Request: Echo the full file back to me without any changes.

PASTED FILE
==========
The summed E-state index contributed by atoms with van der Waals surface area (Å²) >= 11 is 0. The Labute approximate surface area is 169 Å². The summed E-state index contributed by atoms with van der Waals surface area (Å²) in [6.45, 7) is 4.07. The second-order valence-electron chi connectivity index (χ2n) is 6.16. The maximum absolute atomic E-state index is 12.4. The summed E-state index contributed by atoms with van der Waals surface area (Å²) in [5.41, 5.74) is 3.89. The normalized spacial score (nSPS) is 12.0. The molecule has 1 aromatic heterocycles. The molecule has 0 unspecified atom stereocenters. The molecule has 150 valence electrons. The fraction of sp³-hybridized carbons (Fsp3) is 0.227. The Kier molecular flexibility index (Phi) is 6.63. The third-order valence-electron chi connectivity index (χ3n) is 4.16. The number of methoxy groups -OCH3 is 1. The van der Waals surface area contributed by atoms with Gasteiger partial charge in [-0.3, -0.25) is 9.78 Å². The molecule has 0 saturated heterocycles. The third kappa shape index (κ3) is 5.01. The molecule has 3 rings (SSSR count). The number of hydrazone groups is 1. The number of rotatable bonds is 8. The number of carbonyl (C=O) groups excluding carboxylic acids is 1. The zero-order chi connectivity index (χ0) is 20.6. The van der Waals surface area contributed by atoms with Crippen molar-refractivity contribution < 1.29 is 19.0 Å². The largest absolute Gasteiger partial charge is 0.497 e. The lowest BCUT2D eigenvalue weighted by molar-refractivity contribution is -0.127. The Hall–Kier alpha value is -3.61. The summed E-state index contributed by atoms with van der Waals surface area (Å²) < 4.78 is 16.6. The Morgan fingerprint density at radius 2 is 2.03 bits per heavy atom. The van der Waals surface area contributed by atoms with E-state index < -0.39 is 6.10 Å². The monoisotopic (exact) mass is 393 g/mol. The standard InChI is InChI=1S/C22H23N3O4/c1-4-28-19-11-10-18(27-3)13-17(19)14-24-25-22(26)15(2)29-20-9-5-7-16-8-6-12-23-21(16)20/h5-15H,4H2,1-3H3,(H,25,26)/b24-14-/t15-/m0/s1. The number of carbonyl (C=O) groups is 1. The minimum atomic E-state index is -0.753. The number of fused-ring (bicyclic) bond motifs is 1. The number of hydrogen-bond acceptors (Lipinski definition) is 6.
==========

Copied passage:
The summed E-state index contributed by atoms with van der Waals surface area (Å²) >= 11 is 0. The Labute approximate surface area is 169 Å². The summed E-state index contributed by atoms with van der Waals surface area (Å²) in [6.45, 7) is 4.07. The second-order valence-electron chi connectivity index (χ2n) is 6.16. The maximum absolute atomic E-state index is 12.4. The summed E-state index contributed by atoms with van der Waals surface area (Å²) in [5.41, 5.74) is 3.89. The normalized spacial score (nSPS) is 12.0. The molecule has 1 aromatic heterocycles. The molecule has 0 unspecified atom stereocenters. The molecule has 150 valence electrons. The fraction of sp³-hybridized carbons (Fsp3) is 0.227. The Kier molecular flexibility index (Phi) is 6.63. The third-order valence-electron chi connectivity index (χ3n) is 4.16. The number of methoxy groups -OCH3 is 1. The van der Waals surface area contributed by atoms with Gasteiger partial charge in [-0.3, -0.25) is 9.78 Å². The molecule has 0 saturated heterocycles. The third kappa shape index (κ3) is 5.01. The molecule has 3 rings (SSSR count). The number of hydrazone groups is 1. The number of rotatable bonds is 8. The number of carbonyl (C=O) groups excluding carboxylic acids is 1. The zero-order chi connectivity index (χ0) is 20.6. The van der Waals surface area contributed by atoms with Crippen molar-refractivity contribution < 1.29 is 19.0 Å². The largest absolute Gasteiger partial charge is 0.497 e. The lowest BCUT2D eigenvalue weighted by molar-refractivity contribution is -0.127. The Hall–Kier alpha value is -3.61. The summed E-state index contributed by atoms with van der Waals surface area (Å²) < 4.78 is 16.6. The Morgan fingerprint density at radius 2 is 2.03 bits per heavy atom. The van der Waals surface area contributed by atoms with E-state index < -0.39 is 6.10 Å². The monoisotopic (exact) mass is 393 g/mol. The standard InChI is InChI=1S/C22H23N3O4/c1-4-28-19-11-10-18(27-3)13-17(19)14-24-25-22(26)15(2)29-20-9-5-7-16-8-6-12-23-21(16)20/h5-15H,4H2,1-3H3,(H,25,26)/b24-14-/t15-/m0/s1. The number of carbonyl (C=O) groups is 1. The minimum atomic E-state index is -0.753. The number of fused-ring (bicyclic) bond motifs is 1. The number of hydrogen-bond acceptors (Lipinski definition) is 6.